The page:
The Carotid and Vertebral Artery Transluminal Angioplasty Study (CAVATAS) included 504 patients with symptomatic or asymptomatic carotid artery stenosis of ≥30%, considered to require revascularization and suitable for surgery or endovascular treatment (Brown et al. 2001). Patients were randomized to endovascular treatment with balloon angioplasty with or without stent insertion or CEA. Stents were used in 55 patients. At the time the trial was conducted, no protection devices were available. The median delay from randomization to surgery was 20 days (endovascular treatment) and 27 days (CEA). Mean length of follow-up was 2 years. There were no differences between groups (endovascular treatment vs. CEA) including death (3% vs. 2%), disabling stroke (4% vs. 4%), non-disabling stroke (4% vs. 4%), death or disabling stroke (6% vs. 6%) or death or any stroke (10% vs. 10%) within 30 days. At one year following treatment, severe carotid stenosis (70%-99%) was more common in patients who had received endovascular treatment (14% vs. 4%; p<0.001). In a long-term follow-up study (Ederle et al. 2009), the 8-year cumulative incidence of disabling stroke or death was non-significantly higher in the endovascular treatment group (45.2% vs. 50.4%, HR=1.02, 95% CI 0.79-1.32) as was the combined outcome of non-perioperative stroke or TIA (HR=1.37, 95% CI 0.95-1.97).

The Stent-Supported Percutaneous Angioplasty of the Carotid Artery versus Endarterectomy (SPACE) Trial included 1,200 patients, with symptomatic carotid artery stenosis, who had experienced TIA or moderate stroke within 180 days and with severe carotid artery stenosis (≥ 50% according to NASCET) (Ringleb et al. 2006). Patients were randomized to receive CAS (27% used embolic protection devices) or CEA after a median delay of 4-5 days. The trial was stopped prematurely due to concerns regarding funding and futility. There were no differences between groups on either any of the primary outcomes of 30-day ipsilateral stroke or death, or any of the secondary outcomes (disabling stroke or death from any cause within 30 days, disabling stroke, or procedural failures).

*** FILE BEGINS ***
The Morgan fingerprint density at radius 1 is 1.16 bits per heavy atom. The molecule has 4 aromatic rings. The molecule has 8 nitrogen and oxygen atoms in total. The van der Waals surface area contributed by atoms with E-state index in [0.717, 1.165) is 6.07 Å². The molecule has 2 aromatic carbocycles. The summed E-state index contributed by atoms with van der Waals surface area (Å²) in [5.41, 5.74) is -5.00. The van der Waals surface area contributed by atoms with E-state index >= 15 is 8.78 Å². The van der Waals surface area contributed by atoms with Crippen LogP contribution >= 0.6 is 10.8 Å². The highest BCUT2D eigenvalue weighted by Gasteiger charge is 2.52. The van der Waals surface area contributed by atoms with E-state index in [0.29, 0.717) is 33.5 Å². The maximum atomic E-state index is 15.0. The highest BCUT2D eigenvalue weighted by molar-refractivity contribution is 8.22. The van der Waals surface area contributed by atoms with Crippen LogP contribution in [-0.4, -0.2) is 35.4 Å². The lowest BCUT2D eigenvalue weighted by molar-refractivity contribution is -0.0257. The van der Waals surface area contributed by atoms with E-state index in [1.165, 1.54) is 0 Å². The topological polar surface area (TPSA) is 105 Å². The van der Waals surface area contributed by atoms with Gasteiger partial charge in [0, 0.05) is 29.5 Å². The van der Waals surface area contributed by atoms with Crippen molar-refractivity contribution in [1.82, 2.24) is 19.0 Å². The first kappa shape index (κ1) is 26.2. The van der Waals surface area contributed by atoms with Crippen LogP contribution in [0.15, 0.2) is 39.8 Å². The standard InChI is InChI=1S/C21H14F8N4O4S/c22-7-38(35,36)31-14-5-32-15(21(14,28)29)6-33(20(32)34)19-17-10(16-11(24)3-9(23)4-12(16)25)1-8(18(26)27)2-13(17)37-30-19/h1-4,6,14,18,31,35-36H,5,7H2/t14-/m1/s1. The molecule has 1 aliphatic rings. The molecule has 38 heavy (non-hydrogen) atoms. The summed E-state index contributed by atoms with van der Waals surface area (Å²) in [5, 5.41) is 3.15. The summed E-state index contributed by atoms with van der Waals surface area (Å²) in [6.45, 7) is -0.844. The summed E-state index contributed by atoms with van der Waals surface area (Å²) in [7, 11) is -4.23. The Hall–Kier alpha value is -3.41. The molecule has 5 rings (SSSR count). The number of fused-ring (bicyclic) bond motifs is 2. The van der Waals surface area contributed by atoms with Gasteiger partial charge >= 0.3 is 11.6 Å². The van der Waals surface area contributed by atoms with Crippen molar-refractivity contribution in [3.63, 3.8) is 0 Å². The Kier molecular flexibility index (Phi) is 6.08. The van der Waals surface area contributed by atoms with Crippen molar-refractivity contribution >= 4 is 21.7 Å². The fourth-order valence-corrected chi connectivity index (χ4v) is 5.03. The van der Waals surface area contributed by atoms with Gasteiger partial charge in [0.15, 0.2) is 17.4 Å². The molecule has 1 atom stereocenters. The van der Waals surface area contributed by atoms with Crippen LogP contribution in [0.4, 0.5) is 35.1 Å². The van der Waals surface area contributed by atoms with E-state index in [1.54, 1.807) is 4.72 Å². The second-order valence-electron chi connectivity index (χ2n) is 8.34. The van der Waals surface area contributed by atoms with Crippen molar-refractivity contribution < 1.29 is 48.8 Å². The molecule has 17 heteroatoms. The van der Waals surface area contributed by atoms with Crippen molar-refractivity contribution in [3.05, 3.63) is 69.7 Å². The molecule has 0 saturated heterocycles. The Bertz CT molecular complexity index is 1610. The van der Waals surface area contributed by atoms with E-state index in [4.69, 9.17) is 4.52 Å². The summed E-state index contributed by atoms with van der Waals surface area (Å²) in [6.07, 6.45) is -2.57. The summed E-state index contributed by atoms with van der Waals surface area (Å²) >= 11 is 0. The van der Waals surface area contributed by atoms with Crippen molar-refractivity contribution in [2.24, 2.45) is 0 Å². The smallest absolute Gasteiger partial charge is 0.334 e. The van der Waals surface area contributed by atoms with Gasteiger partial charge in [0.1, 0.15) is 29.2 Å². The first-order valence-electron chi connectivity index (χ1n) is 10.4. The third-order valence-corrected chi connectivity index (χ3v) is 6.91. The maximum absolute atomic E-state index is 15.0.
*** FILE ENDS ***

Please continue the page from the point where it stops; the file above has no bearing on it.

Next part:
Two randomized trials that directly compared the safety of CEA with CAS (with protection) have been published recently. The International Carotid Stenting Study (ICSS) and Carotid Revascularization Endarterectomy Versus Stenting Trial (CREST).   The ICSS trial enrolled 1,713 patients >40 years, with symptomatic carotid artery stenosis ≥50% using the NASCET criteria (Ederle et al. 2010). Between randomization and 120 days, stenting was associated with an increased risk of stroke, death or procedural MI, (8.5% vs. 5.2%, HR=1.69, 95% CI 1.16-2.45, p=0.006) any stroke (7.7% vs. 4.1%, HR=1.92, 95% CI 1.27-2.89, p=0.002), any stroke or death (8.5% vs. 4.7%, HR=1.86, 95% CI 1.26-2.74, p=0.001) and all-cause mortality (2.3% vs. 0.8%, HR=2.76, 95% CI 1.16-6.56, p=0.017). The CREST trial included 2,502 patients with asymptomatic or symptomatic carotid artery stenosis who had experienced a minor stroke or TIA within the previous 180 days (Brott et al. 2010). The primary end point was the composite of any stroke, myocardial infarction, or death during the peri-procedural period or ipsilateral stroke within four years after randomization. There was no significant difference in the estimated four-year rates of the primary end point between groups (7.2% vs. 6.8%); however, the 4-year rate of stroke or death was higher in the stenting group (6.4% vs. 4.7%, HR=1.50, 95% CI 1.05-2.15, p=0.03). During the periprocedural period, there was a significantly increased risk of stroke or death associated with stenting, but no difference in risk for stroke, death or MI between treatment conditions from 31 days to end of follow-up. After the 30-day, periprocedural period, incidence of ipsilateral stroke was similarly low in both groups (2.0 vs. 2.4%, p=0.85).